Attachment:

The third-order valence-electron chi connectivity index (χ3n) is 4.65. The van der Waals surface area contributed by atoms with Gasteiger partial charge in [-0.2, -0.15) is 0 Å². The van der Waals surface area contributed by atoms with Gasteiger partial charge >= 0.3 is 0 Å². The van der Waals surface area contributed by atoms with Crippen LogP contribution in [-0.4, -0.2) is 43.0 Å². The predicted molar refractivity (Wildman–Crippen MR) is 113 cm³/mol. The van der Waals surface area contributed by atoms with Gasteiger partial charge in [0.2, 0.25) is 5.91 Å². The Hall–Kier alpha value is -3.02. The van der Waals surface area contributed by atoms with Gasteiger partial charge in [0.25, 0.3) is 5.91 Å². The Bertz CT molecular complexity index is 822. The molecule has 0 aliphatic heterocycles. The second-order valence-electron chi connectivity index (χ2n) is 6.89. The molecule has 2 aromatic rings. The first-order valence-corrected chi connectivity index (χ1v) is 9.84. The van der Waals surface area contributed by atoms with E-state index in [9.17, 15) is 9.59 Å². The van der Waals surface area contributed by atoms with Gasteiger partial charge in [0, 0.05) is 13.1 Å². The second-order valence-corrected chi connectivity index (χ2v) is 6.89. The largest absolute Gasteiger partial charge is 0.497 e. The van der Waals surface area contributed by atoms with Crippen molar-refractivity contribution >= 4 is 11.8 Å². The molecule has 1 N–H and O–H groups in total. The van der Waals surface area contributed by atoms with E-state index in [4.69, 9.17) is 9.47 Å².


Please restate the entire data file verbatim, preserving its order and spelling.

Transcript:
The third-order valence-electron chi connectivity index (χ3n) is 4.65. The van der Waals surface area contributed by atoms with Gasteiger partial charge in [-0.2, -0.15) is 0 Å². The van der Waals surface area contributed by atoms with Gasteiger partial charge >= 0.3 is 0 Å². The van der Waals surface area contributed by atoms with Crippen LogP contribution in [-0.4, -0.2) is 43.0 Å². The predicted molar refractivity (Wildman–Crippen MR) is 113 cm³/mol. The van der Waals surface area contributed by atoms with Gasteiger partial charge in [0.2, 0.25) is 5.91 Å². The Hall–Kier alpha value is -3.02. The van der Waals surface area contributed by atoms with Gasteiger partial charge in [0.25, 0.3) is 5.91 Å². The Bertz CT molecular complexity index is 822. The molecule has 0 aliphatic heterocycles. The second-order valence-electron chi connectivity index (χ2n) is 6.89. The molecule has 2 aromatic rings. The first-order valence-corrected chi connectivity index (χ1v) is 9.84. The van der Waals surface area contributed by atoms with E-state index in [9.17, 15) is 9.59 Å². The van der Waals surface area contributed by atoms with Gasteiger partial charge in [0, 0.05) is 13.1 Å². The second-order valence-corrected chi connectivity index (χ2v) is 6.89. The largest absolute Gasteiger partial charge is 0.497 e. The van der Waals surface area contributed by atoms with Crippen molar-refractivity contribution >= 4 is 11.8 Å². The molecule has 1 N–H and O–H groups in total. The van der Waals surface area contributed by atoms with E-state index in [4.69, 9.17) is 9.47 Å².